A firsthand account of recruiting more racers

When I entered my first masters race in 1991 — the annual Hochebirge slalom at Cannon Mountain, N.H. — the field was packed with 150 racers, 48 of whom where women.

As I walked into Ernie’s House, the crowded, steamy ski club building at the bottom of the race hill, the buzz overwhelmed me. The room brimmed with excitement and anticipation of the day. Everyone seemed to be recruiting everyone else for the team competition, a unique aspect of this popular event. Conversations turned from snow conditions to wax to trash talk as each racer sought a few square inches to put on ski boots.

The Hochebirge was a happening!

I was in Women’s Class 1 (ages 25 to 29 in that era) with six other gals. The field was peppered with former U.S. Ski Team members, Pro Tour standouts, college racers and junior hotshots, and many who had started ski racing as adults. The highlight of the day was watching Rod Aller, the lone competitor in Men’s Class 10 (ages 70 to 75) trounce the Class 8s and 9s by a couple of seconds. We “youngsters” marveled at how fast Aller skied at his advanced age. Afterward, we celebrated with cocktails and a spaghetti dinner at the Hochebirge Ski Club’s house in Franconia.

During the next two decades, I competed in the Hochebirge slalom almost every year. But the times have changed — and not the ones posted on the results board. The last time I leapt out of the starting gate in this long-standing race, the field was half the size. The entire women’s field numbered six, less than the number of competitors in Men’s Class 10, and Class 10 was 20 years younger than the oldest age group. Two troubling trends, the aging of the field and the decline in participation, had snuck up on this legendary event.

Luke Keenan stands alone — but, with hope, not too alone. (Lisa Densmore Ballard)

The Hochebirge slalom is not unique. Masters races across the United States are seeing fewer and fewer racers, with the bulk of the entries skewing toward the middle-aged and older groups. The situation hit me hardest last March during the Phillips 66 U.S. Alpine Masters Championships in Sun Valley. Group A (Men’s Classes 1 through 4, ages 18 to 44) had only 15 racers in it! Five years earlier, when the Nationals were also in Sun Valley, I thought the start list among the younger racers had thinned badly when Group A had only 33 racers.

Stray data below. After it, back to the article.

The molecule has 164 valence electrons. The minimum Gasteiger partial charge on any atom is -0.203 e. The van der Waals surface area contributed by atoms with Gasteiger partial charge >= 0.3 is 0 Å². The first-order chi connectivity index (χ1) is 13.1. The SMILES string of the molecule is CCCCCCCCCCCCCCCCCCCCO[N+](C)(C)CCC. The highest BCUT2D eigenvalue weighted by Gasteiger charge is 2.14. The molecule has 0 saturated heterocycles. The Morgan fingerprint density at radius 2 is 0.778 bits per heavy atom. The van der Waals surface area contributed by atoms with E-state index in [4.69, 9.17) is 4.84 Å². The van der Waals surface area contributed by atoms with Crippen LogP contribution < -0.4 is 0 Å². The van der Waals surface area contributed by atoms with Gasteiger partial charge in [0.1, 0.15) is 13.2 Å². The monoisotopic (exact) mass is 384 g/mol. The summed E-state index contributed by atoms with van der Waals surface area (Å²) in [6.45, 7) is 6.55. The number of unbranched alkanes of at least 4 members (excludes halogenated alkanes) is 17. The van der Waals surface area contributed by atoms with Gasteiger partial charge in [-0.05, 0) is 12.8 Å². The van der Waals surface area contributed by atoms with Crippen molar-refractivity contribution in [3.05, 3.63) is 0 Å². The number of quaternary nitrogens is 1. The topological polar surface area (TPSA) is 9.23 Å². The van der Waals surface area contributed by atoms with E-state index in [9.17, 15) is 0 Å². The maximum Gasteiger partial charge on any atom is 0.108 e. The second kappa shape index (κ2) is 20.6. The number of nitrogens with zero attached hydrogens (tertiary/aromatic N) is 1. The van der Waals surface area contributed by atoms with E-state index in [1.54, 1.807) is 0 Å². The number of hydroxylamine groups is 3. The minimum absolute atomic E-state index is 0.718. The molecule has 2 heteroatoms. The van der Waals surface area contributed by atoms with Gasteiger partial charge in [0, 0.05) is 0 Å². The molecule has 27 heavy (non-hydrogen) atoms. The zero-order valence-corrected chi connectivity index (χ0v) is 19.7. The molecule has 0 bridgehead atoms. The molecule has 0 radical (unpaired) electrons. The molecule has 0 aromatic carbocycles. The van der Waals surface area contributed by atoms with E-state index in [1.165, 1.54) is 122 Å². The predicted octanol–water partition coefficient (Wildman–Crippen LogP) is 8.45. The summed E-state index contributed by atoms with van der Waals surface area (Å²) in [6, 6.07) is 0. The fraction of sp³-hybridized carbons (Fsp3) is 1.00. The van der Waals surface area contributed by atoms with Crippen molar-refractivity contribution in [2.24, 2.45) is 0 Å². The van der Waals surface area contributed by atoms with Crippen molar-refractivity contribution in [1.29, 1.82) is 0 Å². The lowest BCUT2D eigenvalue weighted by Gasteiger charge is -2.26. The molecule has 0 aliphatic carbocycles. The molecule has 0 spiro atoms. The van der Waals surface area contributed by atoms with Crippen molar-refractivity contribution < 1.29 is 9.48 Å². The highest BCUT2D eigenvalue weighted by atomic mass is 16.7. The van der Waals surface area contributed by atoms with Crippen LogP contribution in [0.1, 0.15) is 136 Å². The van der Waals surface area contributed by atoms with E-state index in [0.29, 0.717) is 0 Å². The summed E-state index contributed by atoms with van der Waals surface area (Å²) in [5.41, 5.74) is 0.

During last winter’s Nationals, the USSA Masters Division Chairs voted for me to take over as National Masters Chair. I accepted, knowing the top priority had to be racer recruitment, especially among the younger age groups.

Can Ryan Fuller help younger athletes realize their masters racing potential? (Lisa Densmore Ballard)

After taking several weeks to research participation trends across all ski racing age groups and analyzing how masters racing fits into the overall ski racing scene in the United States, I wrote “A Vision for USSA Alpine Masters Ski Racing”, which was distributed primarily to the masters division chairs and USSA’s administration before the annual USSA Congress in Park City, but it’s a public document.

This vision explains why masters racing is important to USSA as a whole, what masters racers want, what the barriers to entry are, and what the program’s recruitment priorities should be. It outlines 25 suggestions toward achieving 5 percent growth per year among the masters ranks during the next five years. In essence, the document provides a road map to a bigger, stronger masters program in the United States.

It’s been a busy summer, and business has not been as usual. For the first time in my multi-year tenure on the national masters committee, USSA Masters Coordinator Bill Skinner, the division chairs and other key people involved with masters racing such as Deb Lewis, Meri Stratton and Esther Della Quadri have had monthly conference calls with much work to do in between.

Meri Stratton, Deb Lewis and Esther Della Quadri have put down the Korbel and are putting their heads together on monthly conference calls. (Lisa Densmore Ballard)

As winter approaches, a number of the 25 points in the vision statement have already been achieved, along with a number of other related initiatives. (See the chart below.) Will more racers show up this winter at the Hochebirge slalom, the national championships at Big Sky and in other masters events around the country? It’s hard to predict, but the bullwheels are in motion.

Who wouldn’t want to ski like Matt Mattice? (Lisa Densmore Ballard)


Last summer, the USSA Alpine Masters Committee began a comprehensive recruiting effort based on A Vision for USSA Alpine Masters Ski Racing. Here’s a summary of the progress so far:


Lauren Beckos raises the roof — and the bar for big events ahead. (Lisa Densmore Ballard)
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Lisa Densmore Ballard
- Lisa Densmore Ballard has garnered close to 100 masters national titles and four world masters titles since 1991. This long-time coach, racer and member of the U.S. Alpine Masters Team also chairs USSA's Masters Committee.
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